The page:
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ISSUE 116 VOL 14 PUBLISHED 3/14/2003

'... It'd be so empty without sports'

By Ken Foote
Sports Editor

Friday, March 14, 2003

A recent ad campaign got me thinking. What would a world without sports be like? What would we do? What would we watch? How would we live?

These thoughts were so unsettling that it took a three-hour basketball game and the nightly installment of Sports Center to assuage my fears. Even in the heart of the Dead Zone, it is clear that sports are here to stay.

However, what if this horrifyingly grave world proposed by ESPN came to fruition? Without sports, evolution would just be a theory. Evolution explains how a game can start as an ultimate frisbee style passing game, no dribbling allowed, in which competitors shot a soccer ball into an apple basket can transform into a full court display of speed, athleticism and creativity. Evolution shows change in the game while staying true to its roots. Evolution allows us to marvel at our present and appreciate our past.

Without sports, Yogi Berra wouldn’t make any sense. “The game is 80 percent mental, and the other half is physical,” the lovable, hall of fame catcher once said. If baseball didn’t exist, therefore never providing an avenue that could sufficiently translate Berra’s infinite wisdom, Yogi could never have become an inspiration to millions for his hard work and grit that allowed him to outplay more gifted competitors. He even managed to put a positive spin on being physically unattractive. “So, I’m ugly,” he told reporters. “I’ve never seen anybody hit with his face.”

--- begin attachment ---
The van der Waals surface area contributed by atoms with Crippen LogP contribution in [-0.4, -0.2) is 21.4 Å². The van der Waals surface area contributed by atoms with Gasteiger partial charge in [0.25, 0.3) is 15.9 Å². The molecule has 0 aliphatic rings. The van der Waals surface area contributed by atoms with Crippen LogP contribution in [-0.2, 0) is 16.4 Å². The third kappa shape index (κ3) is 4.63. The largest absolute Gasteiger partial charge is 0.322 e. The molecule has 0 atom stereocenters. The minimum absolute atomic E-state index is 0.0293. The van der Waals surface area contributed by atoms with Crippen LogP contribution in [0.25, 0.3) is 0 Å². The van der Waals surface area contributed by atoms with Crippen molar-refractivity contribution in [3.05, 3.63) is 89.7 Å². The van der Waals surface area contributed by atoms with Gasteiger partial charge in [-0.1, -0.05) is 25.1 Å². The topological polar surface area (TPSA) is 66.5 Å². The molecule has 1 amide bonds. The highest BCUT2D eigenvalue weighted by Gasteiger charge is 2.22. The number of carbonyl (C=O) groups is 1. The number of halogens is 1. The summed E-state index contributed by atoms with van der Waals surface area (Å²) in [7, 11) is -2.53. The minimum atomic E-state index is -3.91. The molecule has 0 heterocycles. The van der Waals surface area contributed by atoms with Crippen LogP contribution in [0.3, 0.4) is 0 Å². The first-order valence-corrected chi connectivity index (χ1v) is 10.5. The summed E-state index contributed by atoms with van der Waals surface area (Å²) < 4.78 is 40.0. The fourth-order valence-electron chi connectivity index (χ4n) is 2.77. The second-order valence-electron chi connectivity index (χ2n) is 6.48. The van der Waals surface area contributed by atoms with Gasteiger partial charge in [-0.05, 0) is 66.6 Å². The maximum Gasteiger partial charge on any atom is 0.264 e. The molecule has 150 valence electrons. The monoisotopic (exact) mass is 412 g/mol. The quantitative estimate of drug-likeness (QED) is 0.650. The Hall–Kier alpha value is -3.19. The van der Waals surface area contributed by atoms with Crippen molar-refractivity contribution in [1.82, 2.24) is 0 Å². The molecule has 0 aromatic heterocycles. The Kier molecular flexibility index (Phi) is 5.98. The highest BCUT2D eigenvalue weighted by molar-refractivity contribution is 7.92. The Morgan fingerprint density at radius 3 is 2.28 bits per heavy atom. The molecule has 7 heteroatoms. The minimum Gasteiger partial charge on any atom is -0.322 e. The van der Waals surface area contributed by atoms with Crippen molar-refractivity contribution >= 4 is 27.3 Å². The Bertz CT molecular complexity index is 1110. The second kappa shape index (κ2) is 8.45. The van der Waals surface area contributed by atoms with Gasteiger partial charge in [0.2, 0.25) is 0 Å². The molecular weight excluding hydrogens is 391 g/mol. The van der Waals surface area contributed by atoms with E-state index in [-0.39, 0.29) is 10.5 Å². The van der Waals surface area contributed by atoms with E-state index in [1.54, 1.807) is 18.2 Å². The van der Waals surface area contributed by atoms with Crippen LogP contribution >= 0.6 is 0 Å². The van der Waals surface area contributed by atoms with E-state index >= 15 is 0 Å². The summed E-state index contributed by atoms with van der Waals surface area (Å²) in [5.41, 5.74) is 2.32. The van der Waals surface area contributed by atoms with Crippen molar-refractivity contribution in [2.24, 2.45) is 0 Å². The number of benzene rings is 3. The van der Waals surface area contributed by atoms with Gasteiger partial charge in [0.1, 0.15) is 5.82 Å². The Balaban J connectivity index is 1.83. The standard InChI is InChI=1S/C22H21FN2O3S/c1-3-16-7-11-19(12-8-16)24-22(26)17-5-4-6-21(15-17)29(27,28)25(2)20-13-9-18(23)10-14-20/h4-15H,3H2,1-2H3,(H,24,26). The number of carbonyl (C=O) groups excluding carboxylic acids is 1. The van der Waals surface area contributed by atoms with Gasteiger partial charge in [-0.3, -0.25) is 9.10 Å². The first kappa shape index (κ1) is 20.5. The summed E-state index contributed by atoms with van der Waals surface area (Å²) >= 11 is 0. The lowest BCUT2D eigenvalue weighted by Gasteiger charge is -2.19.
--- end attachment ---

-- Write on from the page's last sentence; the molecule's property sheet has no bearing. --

Without sports, a shelf would just be a shelf. Creativity, thy name is sports. Were else can a shelf transcend beyond the realm of inanimate pack mule? A shelf can become the basis of a competitive game or a climbing wall, properly anchored of course, for youngster thus serving as a creative outlet for those who can’t draw or craft works of literary magic. Sports allow athletes to paint pictures and create masterpieces with the movement of their bodies and the ability to defy physical limitations.

Without sports, Socks couldn’t be spelled Sox. There it is, in a nutshell. Sports are so big they have changed American lexicon. Everyone knows that the word fumble implies a mistake, but not from reading a dictionary. They learn from seeing a coach, on the verge of a massive coronary, yelling at a 240-pound man for putting the ball on the turf. Dr. Seuss gave us one fish, two fish, but sports gave us one jock, two jock, Red Sox, White Sox.

Without sports, there would be nothing to write about. This slogan doesn’t appear on TV, but it rings true nonetheless. Sure, newspapers would be lighter delighting thousands of paperboys nation wide, but what would sports writers do all day, no longer able to express their own creativity?

What would life be like if we never witnessed the sheer mastery of Babe Ruth, the wizardry of Barry Sanders, or the uninhibited creativity and competitive drive of Michael Jordan? To a sports fanatic, that is the equivalent of taking away Einstein, Houdini and Da Vinci.

It is chilling to think of a world in which sports don’t exist. Thankfully, we don’t have to, and hopefully we never will.

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